Inventory Storage Management for Small Businesses

Inventory Storage Management for Small Businesses

There are over 30 million small businesses in the U.S., so you can bet there is a lot of a variety represented in that number. No matter what your company sells or how you sell it, one thing is sure: You have inventory. Some companies are small enough that they can keep all their inventory in a storage room in their retail location, or in a small warehouse if it’s an e-commerce business. Other small businesses may need larger storage facilities or warehouses to hold inventory.

No matter how much inventory you have or where you keep it, managing your inventory well is key to the success of your business. Properly managing your stock helps you satisfy customers, maximize profits and avoid headaches. Small business inventory storage can seem overwhelming at times, but with the proper storage and organizational practices, you can manage your store’s goods like a pro.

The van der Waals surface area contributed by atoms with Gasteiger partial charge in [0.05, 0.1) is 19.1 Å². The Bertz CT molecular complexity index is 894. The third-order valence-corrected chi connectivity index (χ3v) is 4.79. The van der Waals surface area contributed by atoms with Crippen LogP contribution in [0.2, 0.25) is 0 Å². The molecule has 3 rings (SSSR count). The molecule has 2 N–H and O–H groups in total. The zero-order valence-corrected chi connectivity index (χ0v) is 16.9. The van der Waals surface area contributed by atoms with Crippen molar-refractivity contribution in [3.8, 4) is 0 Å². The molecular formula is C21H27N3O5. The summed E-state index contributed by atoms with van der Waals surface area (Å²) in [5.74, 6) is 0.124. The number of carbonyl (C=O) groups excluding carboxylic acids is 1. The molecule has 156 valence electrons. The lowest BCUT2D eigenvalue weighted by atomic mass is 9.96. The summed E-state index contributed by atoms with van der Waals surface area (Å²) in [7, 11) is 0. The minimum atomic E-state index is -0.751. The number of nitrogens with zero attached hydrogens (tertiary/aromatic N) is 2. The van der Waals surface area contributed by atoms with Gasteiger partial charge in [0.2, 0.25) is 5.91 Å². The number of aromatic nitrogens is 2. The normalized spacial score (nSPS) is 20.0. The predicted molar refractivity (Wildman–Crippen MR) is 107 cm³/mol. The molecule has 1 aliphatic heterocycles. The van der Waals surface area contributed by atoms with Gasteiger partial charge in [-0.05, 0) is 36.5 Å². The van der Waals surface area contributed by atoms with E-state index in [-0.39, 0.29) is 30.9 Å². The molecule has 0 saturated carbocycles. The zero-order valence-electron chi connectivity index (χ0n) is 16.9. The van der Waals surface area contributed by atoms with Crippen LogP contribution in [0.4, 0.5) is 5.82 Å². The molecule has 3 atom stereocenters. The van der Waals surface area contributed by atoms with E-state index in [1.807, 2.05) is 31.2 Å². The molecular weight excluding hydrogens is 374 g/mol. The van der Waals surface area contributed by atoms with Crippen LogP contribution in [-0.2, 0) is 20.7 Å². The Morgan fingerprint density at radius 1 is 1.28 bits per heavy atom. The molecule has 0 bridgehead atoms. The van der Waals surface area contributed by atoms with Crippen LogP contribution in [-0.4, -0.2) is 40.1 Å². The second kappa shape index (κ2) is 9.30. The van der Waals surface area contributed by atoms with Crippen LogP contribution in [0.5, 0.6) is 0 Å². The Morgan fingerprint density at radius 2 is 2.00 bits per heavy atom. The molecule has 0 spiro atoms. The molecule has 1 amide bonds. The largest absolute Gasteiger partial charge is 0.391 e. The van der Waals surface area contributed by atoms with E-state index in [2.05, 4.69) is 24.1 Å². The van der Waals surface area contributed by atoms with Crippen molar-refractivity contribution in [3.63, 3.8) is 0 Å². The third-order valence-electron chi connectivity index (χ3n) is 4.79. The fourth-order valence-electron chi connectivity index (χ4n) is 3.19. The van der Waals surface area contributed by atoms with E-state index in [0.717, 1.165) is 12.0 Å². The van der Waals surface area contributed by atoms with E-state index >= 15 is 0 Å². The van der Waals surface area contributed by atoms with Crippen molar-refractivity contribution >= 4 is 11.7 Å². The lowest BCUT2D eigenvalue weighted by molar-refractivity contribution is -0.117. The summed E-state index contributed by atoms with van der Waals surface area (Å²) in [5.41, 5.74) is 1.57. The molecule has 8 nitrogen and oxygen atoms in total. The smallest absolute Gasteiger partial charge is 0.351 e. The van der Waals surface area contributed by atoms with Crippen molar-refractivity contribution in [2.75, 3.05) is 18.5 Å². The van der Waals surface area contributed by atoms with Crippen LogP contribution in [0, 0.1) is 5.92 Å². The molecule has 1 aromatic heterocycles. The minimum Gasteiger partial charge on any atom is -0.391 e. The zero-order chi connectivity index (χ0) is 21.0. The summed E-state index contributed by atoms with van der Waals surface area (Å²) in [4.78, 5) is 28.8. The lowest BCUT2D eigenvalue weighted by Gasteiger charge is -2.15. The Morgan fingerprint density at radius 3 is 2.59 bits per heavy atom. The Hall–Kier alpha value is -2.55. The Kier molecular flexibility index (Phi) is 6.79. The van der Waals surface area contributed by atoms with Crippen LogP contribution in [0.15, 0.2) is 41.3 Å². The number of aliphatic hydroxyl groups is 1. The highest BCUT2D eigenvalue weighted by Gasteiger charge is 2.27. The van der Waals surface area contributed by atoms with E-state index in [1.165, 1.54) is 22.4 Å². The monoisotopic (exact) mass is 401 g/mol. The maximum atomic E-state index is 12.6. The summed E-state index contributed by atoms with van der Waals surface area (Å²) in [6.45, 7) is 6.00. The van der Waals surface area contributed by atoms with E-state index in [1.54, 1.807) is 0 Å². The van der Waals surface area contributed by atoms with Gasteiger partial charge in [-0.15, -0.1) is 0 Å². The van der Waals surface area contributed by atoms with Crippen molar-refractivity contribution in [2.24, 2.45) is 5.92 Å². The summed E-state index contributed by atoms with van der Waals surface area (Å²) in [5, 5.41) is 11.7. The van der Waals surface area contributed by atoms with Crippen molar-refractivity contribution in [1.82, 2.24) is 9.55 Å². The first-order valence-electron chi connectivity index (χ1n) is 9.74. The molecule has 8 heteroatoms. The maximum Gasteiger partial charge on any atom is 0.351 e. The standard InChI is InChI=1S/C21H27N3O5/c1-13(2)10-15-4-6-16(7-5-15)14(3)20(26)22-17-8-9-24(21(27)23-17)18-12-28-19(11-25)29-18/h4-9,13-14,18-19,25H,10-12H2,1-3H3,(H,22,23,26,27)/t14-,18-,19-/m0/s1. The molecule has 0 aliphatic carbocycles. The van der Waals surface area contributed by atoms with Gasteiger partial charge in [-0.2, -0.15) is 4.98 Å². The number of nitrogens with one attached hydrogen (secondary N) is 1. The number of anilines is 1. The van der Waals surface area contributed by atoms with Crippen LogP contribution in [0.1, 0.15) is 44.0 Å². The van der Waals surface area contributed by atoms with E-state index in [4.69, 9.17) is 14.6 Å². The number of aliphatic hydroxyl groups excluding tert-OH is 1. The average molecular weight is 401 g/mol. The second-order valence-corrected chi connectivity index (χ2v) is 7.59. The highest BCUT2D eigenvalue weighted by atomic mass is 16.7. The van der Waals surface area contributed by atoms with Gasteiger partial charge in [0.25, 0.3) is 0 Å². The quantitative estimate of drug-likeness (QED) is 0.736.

What Is Inventory Management?

What Is Inventory Management?

Inventory management comes down to being aware of what you currently have in stock, where to find it and what to order when. It involves three main components:

  • Diligent organizing
  • Detailed record-keeping
  • Careful strategizing

Organization permeates all aspects of inventory management, but it plays a tangible and pivotal role in your inventory storage. Inventory takes up space, and you should use that space in the best way possible. Arrange the items you have in stock in a way that is intuitive, consistent and accessible. If your inventory is not well organized, the other parts of the inventory management process become more difficult.